Is the furore which has followed Julie Burchill's column on transsexual people a "tipping point" for awareness and acceptance? Watch the Channel 4 News online debate.
First Suzanne Moore caused outrage with a piece in the New Statesman in which she wrote that women were angry with themselves for "not having the ideal body shape - that of a Brazilian transsexual."
Then writer Julie Bindel accused the "trans-cabal" of "running a witch hunt every time they get offended".
Then - most inflammatory of all - Observer columnist Julie Burchill wrote a column called "Transexuals should cut it out" in Sunday's paper which many considered close to hate speech about members of the transsexual community. The paper's editor John Mulholland later took the online version down and apologised.
Ever since then, the issue has dominated headlines and social media. But at Channel 4 News we wanted to move beyond the mudslinging and onto a real debate over the issues in our Google+ Hangout. What is it like to live and work as a transsexual person in the digital age?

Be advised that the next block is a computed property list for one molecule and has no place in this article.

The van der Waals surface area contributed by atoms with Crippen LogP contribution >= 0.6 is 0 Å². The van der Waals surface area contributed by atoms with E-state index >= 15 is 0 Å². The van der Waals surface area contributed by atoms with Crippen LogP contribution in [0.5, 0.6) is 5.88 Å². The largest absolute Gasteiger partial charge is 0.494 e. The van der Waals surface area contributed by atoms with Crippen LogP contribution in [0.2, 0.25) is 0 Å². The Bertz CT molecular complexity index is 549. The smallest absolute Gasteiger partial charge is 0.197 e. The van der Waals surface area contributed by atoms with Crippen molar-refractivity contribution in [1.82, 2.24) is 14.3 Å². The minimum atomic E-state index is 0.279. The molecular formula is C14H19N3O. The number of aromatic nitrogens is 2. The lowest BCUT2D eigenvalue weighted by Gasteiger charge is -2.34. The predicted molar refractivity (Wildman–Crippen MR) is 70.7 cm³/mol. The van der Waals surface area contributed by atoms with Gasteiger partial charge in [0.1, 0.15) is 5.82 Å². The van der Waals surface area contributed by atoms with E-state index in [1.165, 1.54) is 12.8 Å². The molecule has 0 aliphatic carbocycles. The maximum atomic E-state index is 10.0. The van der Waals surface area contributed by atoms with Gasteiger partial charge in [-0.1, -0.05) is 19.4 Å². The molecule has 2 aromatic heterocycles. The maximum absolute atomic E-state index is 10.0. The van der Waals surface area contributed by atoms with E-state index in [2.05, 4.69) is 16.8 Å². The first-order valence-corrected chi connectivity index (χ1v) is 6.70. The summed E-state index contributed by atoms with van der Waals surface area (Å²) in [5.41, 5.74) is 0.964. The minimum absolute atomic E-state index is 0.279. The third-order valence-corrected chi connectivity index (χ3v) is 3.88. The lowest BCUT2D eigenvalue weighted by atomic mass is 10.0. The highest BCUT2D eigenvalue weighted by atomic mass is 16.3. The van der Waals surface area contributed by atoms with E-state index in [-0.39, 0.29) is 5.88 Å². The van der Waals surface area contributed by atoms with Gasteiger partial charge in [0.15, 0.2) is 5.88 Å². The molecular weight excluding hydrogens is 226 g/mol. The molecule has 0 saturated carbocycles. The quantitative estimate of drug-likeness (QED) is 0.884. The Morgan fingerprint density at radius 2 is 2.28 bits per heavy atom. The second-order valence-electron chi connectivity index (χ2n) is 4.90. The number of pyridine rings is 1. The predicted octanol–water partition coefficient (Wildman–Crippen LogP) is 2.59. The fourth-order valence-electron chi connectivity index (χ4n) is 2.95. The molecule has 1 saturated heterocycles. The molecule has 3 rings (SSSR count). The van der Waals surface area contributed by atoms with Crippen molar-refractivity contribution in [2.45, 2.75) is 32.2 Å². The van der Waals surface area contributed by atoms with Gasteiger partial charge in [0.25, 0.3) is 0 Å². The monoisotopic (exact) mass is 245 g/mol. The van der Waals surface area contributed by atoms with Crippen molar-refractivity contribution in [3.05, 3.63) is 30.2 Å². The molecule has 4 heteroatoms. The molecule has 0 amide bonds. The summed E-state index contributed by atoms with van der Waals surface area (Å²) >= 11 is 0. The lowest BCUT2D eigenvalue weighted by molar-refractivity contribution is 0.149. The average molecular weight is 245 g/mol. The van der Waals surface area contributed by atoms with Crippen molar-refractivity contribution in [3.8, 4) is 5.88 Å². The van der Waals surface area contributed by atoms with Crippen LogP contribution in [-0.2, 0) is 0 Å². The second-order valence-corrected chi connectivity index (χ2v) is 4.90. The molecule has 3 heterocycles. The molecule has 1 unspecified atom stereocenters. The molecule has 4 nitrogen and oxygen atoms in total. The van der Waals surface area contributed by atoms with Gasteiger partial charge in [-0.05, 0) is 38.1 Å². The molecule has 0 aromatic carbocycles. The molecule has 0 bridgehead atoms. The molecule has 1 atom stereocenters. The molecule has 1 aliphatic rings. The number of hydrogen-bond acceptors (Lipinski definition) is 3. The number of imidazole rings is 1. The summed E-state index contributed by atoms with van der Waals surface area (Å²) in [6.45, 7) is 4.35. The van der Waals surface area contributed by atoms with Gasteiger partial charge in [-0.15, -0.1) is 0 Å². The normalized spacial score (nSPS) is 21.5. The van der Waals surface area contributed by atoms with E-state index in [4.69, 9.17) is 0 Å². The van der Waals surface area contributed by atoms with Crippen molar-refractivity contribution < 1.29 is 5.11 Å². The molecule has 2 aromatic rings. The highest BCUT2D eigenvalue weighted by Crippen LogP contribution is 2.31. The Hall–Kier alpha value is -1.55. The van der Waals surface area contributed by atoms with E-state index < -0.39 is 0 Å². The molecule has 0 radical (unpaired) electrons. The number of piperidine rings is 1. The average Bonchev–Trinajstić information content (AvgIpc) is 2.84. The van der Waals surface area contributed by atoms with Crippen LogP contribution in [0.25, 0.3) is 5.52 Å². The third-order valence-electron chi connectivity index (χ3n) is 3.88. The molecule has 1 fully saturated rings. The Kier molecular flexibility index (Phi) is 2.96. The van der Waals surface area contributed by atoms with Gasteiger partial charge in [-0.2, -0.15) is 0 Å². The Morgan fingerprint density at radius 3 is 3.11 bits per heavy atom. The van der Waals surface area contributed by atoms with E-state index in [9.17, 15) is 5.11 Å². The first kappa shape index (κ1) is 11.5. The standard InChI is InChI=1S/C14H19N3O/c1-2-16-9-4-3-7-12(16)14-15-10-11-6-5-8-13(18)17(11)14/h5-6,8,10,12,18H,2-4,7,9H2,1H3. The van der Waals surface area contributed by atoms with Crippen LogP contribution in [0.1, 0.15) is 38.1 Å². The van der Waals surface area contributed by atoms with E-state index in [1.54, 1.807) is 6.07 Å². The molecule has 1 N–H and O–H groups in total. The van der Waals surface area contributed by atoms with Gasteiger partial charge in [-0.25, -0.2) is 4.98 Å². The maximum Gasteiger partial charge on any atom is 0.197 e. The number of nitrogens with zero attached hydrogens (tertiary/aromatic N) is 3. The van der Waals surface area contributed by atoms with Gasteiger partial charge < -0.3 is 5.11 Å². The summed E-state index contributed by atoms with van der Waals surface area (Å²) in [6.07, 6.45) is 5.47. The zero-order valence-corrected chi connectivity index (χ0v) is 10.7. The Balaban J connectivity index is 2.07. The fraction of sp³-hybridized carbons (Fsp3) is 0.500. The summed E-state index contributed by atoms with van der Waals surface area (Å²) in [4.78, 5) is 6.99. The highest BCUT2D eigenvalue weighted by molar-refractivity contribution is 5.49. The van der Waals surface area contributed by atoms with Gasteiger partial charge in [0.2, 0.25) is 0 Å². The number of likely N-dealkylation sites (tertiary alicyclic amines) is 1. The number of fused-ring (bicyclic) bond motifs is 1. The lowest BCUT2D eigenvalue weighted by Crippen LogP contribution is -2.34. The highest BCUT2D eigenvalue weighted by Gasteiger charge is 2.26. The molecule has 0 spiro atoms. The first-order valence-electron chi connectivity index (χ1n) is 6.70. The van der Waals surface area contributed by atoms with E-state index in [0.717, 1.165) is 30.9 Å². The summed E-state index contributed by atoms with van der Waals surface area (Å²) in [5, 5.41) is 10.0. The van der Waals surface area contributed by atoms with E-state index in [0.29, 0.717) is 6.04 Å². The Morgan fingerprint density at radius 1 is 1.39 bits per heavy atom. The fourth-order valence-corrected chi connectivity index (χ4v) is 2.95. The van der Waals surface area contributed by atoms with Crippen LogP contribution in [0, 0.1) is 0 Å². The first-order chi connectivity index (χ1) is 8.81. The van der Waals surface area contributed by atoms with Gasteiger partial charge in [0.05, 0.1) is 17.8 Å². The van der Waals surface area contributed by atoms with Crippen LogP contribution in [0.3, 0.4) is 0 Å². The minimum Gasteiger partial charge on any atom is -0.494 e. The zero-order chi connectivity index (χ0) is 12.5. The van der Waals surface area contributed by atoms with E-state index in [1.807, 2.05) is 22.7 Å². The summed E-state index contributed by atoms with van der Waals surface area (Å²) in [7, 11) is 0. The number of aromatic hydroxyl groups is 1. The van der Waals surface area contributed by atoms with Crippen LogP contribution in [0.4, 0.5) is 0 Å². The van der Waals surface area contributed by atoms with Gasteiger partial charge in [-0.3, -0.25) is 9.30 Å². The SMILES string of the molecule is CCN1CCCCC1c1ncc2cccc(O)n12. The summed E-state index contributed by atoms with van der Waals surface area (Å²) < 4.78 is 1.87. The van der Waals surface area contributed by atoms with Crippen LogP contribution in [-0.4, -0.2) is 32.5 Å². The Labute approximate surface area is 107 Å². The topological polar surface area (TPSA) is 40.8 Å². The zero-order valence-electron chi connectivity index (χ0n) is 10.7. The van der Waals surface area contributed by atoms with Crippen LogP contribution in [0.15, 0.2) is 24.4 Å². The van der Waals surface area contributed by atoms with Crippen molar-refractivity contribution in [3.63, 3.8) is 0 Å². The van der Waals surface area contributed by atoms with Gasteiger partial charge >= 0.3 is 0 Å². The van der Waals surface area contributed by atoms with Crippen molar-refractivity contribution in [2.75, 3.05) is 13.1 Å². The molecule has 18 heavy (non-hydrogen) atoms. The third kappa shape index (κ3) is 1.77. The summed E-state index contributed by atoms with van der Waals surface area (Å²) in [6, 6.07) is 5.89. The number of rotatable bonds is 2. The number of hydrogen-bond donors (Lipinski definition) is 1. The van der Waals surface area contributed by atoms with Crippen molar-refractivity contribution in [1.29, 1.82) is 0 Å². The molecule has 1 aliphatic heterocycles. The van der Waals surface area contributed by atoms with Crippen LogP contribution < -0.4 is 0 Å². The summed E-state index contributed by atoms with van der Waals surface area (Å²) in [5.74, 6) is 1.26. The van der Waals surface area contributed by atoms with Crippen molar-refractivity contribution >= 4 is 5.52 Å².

"People don't see the fact we struggle with transphobia ... and to get jobs and to get medical help," she said. However, she said she felt that there had been a vast change from twenty years ago.
Paris Lees, editor of transgender and gender magazine META, said she was still angry about how transsexual people are represented in the media and the establishment, as well as how they are treated in the wider world - but she said she felt things had reached a "tipping point."
We just want dignity, respect and privacy. If I meet someone with one eye - I don't expect to know why. Paris Lees, META magazine
"We just want dignity, respect and privacy. If I meet someone with one eye - I don't expect to know why," she said.
"I think this is a tipping point, similar to the changes in attitude to gay and lesbian people we saw in the 80s ... and the Paralympics and disability last summer."
Dr Sally Hines, a transgender expert and director of the Centre of Interdisciplinary Gender Studies at Leeds University, agreed that things were changing.
"There is already a very vocal trans movement which has been arguing for years for rights and recognition. Paris is talking about a tipping point - and she's right. The numbers in the past have been very small - that's not the case anymore," she said.
And while social media can lead to online bullying, even trolling - the likes of which forced Suzanne Moore off Twitter following her column - social media expert Gary Ennis said he felt it definitely had a role in giving groups like the transsexual community a voice.
"Social media gives everyone a voice," he said.
17 January 2013
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